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Comparison between "Pied Beauty" and "Song of Myself"

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The theme of beauty is featured in the poems "Pied Beauty" by Gerard Manley Hopkins and from "Song of Myself" by Walt Whitman. Both poems focus on ideas of harmony within and between nature and humanity to express the theme of beauty. Through the use of literary devices such as personification, imagery and sound, the theme of beauty is presented in these two poems. Gerard Manley Hopkins opens "Pied Beauty" with "Glory be to God for dappled things", alluding to a prayer by taking on a religious tone and celebrating the harmony of God's creations. He further elaborates with examples of the 'things under his category of "dappled", presenting the reader with imagery such as "Skies of couple colour as a brinded cow". The reader is left to imagine the magnificent creations God will place on earth in the future, just as "Glory be" unites all his beautiful creations beyond the divisions of the past, present and future. ...read more.


Hopkins also describes variation, in the form of colour tones and texture, showing how contrasts and variety increase the richness of ones surroundings. The mention of "fresh-firecoal chestnut-falls" introduces the principle of the plain exterior and the deeper, internal significance. Through the description of the firecoal, the idea of a richness imprisoned within allows Hopkins' reader to consider the deeper value of all creation. The image transcends the physical face value, and Hopkins implies that the physical links to the spiritual and meditates on this dual relationship, leading to a deeper appreciation of beauty. Walt Whitman emphasizes the power and beauty of nature, declaring that humanity, represented by the human title of "president" "is a trifle". He continues to personify the night as "tender and growing", further bestowing titles to the night such as "night of south winds- night of the large few stars". The musical quality through Whitman's extensive use of repetition and rhythm is reflected through his accurately composed sentences. ...read more.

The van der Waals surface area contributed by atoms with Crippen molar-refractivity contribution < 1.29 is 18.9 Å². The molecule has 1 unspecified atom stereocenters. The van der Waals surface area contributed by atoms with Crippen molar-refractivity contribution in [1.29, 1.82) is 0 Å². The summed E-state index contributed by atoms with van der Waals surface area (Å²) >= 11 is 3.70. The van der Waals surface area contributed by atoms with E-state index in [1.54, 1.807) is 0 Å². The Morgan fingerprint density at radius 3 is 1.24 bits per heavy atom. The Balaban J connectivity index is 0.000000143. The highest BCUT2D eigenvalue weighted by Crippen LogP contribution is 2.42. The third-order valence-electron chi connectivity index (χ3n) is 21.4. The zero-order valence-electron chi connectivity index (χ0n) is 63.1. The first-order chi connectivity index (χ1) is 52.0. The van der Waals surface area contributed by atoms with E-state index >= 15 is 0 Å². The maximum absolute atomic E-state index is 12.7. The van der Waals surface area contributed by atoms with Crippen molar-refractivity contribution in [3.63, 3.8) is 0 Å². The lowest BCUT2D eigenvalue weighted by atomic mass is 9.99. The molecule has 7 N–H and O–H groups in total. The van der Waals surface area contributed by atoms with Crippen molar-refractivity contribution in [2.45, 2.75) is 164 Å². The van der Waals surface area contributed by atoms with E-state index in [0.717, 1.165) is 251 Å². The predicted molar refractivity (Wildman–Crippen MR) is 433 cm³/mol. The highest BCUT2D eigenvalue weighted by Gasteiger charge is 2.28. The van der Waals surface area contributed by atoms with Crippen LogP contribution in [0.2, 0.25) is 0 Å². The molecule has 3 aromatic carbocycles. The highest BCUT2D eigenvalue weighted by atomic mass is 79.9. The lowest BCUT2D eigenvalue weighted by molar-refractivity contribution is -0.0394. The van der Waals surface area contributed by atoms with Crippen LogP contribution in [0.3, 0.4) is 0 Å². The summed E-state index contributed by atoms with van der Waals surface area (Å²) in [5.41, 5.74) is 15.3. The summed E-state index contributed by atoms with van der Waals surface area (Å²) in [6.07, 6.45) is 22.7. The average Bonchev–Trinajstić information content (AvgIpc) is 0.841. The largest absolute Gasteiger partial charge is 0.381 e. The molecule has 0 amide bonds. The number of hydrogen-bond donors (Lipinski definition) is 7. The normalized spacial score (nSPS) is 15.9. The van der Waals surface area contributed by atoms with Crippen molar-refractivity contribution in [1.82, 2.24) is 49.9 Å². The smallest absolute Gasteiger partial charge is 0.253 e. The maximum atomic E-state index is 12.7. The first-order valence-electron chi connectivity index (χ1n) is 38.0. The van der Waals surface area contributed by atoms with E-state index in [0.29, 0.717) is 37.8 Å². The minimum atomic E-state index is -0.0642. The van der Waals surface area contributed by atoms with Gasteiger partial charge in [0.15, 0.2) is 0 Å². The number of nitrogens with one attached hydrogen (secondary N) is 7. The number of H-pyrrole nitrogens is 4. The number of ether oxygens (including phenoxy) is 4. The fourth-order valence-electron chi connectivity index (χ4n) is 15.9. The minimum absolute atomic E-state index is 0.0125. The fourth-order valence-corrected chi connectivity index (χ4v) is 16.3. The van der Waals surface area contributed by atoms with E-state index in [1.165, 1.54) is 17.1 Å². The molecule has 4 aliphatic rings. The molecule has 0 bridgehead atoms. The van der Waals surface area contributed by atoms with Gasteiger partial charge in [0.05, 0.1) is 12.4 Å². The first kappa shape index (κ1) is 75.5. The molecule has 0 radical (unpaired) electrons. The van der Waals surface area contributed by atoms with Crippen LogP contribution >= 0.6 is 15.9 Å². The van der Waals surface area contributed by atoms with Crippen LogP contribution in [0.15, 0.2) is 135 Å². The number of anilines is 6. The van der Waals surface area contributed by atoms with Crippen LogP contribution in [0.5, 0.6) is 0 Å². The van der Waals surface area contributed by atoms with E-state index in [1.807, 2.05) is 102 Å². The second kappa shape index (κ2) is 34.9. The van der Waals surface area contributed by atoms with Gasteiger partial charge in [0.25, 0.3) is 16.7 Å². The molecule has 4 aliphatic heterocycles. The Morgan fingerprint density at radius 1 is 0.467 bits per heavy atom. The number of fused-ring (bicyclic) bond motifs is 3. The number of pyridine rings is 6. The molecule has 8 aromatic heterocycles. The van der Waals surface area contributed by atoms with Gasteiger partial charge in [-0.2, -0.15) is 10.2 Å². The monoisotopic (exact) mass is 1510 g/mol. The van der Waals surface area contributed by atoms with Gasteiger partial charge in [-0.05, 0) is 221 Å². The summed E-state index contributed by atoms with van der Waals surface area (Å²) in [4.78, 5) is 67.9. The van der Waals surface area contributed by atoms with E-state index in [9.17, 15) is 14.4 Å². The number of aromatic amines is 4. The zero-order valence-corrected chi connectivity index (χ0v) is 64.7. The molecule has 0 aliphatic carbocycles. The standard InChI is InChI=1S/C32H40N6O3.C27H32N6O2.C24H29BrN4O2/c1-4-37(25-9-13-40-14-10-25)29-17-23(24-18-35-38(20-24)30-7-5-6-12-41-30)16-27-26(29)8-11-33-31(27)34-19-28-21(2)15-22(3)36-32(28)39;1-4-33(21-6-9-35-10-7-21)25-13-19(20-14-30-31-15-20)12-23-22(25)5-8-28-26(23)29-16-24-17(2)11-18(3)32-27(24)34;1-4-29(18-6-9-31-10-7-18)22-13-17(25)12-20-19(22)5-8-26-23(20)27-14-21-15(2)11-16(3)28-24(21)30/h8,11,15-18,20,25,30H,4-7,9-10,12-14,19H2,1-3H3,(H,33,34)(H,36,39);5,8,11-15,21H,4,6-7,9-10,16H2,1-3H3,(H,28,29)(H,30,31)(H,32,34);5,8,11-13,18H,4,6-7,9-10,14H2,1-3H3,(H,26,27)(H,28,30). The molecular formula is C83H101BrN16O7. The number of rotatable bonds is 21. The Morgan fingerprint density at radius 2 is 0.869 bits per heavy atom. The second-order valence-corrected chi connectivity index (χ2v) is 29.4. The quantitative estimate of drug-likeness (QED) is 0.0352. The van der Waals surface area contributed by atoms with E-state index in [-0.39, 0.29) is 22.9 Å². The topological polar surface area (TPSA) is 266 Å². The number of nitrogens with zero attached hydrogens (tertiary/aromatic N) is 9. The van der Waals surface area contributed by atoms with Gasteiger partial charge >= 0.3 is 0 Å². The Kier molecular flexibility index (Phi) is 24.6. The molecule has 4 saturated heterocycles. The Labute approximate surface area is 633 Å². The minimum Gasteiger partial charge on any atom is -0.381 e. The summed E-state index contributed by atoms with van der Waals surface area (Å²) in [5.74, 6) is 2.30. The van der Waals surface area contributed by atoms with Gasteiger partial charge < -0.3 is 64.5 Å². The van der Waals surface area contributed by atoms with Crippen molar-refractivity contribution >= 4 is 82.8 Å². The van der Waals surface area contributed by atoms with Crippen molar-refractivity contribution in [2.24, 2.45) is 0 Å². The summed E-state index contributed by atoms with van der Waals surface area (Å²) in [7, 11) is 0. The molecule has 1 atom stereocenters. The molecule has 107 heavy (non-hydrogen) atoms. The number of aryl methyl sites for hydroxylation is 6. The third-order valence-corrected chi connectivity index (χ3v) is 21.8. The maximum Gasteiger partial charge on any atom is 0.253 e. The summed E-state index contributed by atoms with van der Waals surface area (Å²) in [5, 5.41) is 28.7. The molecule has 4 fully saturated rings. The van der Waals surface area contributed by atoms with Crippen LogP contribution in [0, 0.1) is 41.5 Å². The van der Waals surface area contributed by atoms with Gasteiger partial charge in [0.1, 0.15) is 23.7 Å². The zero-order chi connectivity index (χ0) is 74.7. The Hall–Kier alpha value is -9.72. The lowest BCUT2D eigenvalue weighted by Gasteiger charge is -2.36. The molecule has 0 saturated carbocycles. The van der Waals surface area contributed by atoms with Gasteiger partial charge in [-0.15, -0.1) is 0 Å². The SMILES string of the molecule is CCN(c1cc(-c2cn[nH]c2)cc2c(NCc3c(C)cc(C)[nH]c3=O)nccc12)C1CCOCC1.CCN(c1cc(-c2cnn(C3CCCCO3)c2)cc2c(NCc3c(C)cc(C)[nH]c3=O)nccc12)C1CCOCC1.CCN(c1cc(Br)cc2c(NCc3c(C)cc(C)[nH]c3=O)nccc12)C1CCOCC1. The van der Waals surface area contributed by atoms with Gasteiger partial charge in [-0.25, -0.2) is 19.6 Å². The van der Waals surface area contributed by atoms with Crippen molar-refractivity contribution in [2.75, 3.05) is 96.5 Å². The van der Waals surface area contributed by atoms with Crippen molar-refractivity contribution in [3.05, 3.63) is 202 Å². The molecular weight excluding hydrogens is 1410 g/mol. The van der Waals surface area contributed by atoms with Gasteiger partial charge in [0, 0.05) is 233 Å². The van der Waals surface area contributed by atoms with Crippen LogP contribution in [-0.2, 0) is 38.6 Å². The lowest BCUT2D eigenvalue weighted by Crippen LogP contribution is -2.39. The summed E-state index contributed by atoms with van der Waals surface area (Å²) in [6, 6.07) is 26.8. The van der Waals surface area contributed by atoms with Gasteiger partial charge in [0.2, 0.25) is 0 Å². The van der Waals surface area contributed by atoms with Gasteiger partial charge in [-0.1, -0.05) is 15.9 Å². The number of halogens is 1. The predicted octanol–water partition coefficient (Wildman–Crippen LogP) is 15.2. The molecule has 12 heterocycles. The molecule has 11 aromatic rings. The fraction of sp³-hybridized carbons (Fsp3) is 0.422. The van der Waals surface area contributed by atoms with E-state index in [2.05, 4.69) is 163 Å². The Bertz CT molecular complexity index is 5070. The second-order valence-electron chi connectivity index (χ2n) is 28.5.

Within "Pied Beauty" Hopkins use of sound is evident in his sentences. "Fresh-firecoal chestnut-falls; finches wings" alliterates several times and beauty of the neologism in Hopkins' compounded words such as "Fresh-firecoal" is allowed to be appreciated by the reader. Gerard Manley Hopkins also creates a rhetorical question "Who knows how" in which the vowel 'o' is pronounced differently. The beauty of the different pronunciations in language is further enhanced by the anonymous nature of 'who', targeting a universal response from all. The musical repetition of sounds throughout the poem such as "dappled and stipple, tackle and fickle" reflects the creative act the poem glorifies, the intertwining of diverse beings into a beautiful whole. Through the poems "Pied Beauty" and "Song of Myself" the poets Gerard Manley Hopkins and Walt Whitman have presented to the reader different ways of appreciating beauty, linking back to the common theme of beauty. By the end of the poems, the reader is allowed to further explore the nature of beauty and the harmony between all that it results from. Miriam Chew ...read more.

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